Person 1: I feel that too. Like, “Why don’t you care about this, are you crazy?!” What’s the other way besides that—mostly questions and mostly experiential. Can I be communicating safety through my voice and body languge, even when I feel like I should be raising my voice?

Person 3: I’ve been involved with a [Project] Drawdown group—we just had our last session. One guy in the group lives part of the year here, part of the year in New Zealand, and he’s going to India to help farmers there with their soil,* and he’s begun to get on the subway and when there’s a long enough distance between stops, he gets up and says, “I don’t want your money, I just want two minutes of your time to talk about climate change.” And people ask him for literature. People say thank you. I don’t think I’m ready to do that. I want to, but I don’t know if I could.

[Person 3 went back to her station in one of the climate activism houses at this point]

Person 1: I would just say that I felt my breathing start to slow while I’ve been sitting here talking with you. When I feel alone with it, I feel like I have to be responsible for so much. Sometimes I feel resentful—why did these instructors at Hunter College burden me with this knowledge?

R: What [Person 3] was talking about might not be what I think of as the priority, but I’m glad that people are dealing with different aspects.

Person 1: I’m accepting that I’ll never be able to think about all of it or do all of it. When I’m trying to get people activated, there’s no one way—if you want to chain yourself to a pipeline, I can connect you with people who will help you do that.

*If you’re making a slight face about this guy, I am too. I would need to know a little more about him, his work, and how he’s behaving toward the other people on those trains before I could comment well on how this fits into the question of how we carry out our responsibilities to the world we share.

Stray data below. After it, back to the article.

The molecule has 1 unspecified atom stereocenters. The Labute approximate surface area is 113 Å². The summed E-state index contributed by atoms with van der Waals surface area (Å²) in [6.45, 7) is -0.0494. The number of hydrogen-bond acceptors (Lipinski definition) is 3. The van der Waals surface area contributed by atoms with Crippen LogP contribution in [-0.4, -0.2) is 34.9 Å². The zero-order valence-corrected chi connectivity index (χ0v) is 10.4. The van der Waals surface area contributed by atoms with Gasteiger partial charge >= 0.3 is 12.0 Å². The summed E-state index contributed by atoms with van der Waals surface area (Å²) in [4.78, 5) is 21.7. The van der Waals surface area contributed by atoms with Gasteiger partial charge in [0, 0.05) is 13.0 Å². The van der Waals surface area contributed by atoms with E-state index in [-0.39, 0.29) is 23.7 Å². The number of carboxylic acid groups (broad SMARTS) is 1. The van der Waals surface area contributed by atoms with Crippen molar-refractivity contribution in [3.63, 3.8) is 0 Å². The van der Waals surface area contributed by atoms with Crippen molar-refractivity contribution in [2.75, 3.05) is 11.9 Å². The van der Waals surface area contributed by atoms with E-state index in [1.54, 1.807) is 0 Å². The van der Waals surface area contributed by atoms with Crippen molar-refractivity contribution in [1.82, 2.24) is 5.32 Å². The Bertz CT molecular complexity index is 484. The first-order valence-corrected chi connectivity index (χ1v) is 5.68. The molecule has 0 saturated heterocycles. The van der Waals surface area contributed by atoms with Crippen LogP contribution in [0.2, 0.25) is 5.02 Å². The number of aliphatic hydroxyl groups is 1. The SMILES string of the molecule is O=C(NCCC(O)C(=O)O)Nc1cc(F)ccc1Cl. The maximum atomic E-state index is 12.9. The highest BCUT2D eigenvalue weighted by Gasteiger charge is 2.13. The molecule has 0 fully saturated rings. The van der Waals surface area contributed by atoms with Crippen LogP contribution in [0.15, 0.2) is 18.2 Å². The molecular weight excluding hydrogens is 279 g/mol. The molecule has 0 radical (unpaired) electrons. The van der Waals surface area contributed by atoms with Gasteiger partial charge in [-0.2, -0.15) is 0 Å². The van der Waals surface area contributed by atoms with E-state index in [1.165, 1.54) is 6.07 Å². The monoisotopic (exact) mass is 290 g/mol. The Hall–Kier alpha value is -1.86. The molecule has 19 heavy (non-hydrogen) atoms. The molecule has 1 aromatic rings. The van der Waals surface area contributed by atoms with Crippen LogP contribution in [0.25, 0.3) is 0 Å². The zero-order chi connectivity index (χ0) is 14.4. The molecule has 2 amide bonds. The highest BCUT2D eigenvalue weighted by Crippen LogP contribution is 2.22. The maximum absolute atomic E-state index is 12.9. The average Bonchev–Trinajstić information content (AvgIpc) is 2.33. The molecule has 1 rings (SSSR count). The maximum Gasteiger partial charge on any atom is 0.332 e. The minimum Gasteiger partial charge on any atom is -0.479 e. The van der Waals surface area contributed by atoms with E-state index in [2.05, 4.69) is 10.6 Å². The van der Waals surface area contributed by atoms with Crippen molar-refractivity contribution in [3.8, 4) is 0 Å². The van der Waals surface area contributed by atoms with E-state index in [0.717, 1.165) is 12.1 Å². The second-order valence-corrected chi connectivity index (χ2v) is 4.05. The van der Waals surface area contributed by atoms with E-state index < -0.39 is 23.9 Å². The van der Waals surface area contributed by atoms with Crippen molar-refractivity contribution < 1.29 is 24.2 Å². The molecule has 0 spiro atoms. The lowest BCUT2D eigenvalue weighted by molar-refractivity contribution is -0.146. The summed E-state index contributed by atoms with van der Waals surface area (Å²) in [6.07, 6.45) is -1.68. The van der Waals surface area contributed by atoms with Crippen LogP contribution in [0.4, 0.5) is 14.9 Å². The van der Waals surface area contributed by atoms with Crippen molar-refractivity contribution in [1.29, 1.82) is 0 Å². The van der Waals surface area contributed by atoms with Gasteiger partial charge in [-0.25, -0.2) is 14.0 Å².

*

How did it feel to do that drawing?

It felt like I was not doing a good job. I was trying to sort of like get the shape, but I was getting anxious because I knew that the paper was finishing. 

Also, the coastline changes.

I don’t know how fast it changes. I mean, you can’t really tell unless you really go to the coastline. My family lives on the Mediterranean, in Greece, and I spent a lot of time in the northern islands. A big problem there is pollution—boats unloading their graywater in the harbor. There have been changes because of erosion and earthquakes that you can see from year to year. I’m now 30 years old, 32, and I see rocks that have fallen off. My grandfather had a little hut near the edge of a cliff, and this is leaning now—there’s a crack on the cement, and this year, everything is falling off. It happened slow—there were rains, there was hail, this corrosion is just natural. It was just like this forever. Nature takes its course, I guess. In a different place, it could be different. A few days ago, it rained so much in a place in Greece —when they built the city, they didn’t think about how if there’s [much] more rain it’s gonna be mayhem, it’s gonna be like the world is ending.

It’s not spontaneous, it’s just just earth’s moods anymore. We’re affecting it a lot. People don’t know what to do to prepare for seasons. It’s also about survival in some places. We [in the US, I think they meant] have other people growing our food for us—in other places there are more wars and famine, places that rely on a really tiny source of water. It’s crazy. I get goosebumps. And it’s a global phenomenon.

… I think for now, people know better, but rectifying those mistakes is very hard. People don’t generally react well. When you try to do work with the environment you will always get some resistance. It’s more difficult to convince older generations—they’re not used to thinking long-term or thinking, “What I do affects how other people live.” Individualism is hurting people.

… My grandfather has a garden and trees, fruit trees and olive trees, and he was loving what he was doing, so the things [he grew] were always delicious. When you grow something with love it always tastes better. I’ve been lucky to witness how to work the earth with your hands—you love it as a kid and it’s something normal, it comes out instinctively.

How are you feeling about all of this?

Emotional. But I can only just keep doing what I’m doing. I have scientific knowledge to share, I work with biofuels, and through my relationships around me, family and friends.

Are there ways you could give back to the place you’re living now?

People can’t change. If you live in the countryside, you don’t get enough information. I would change the mindset—maybe be selectively insensitive, maybe it’s the first step to people realizing they need to change.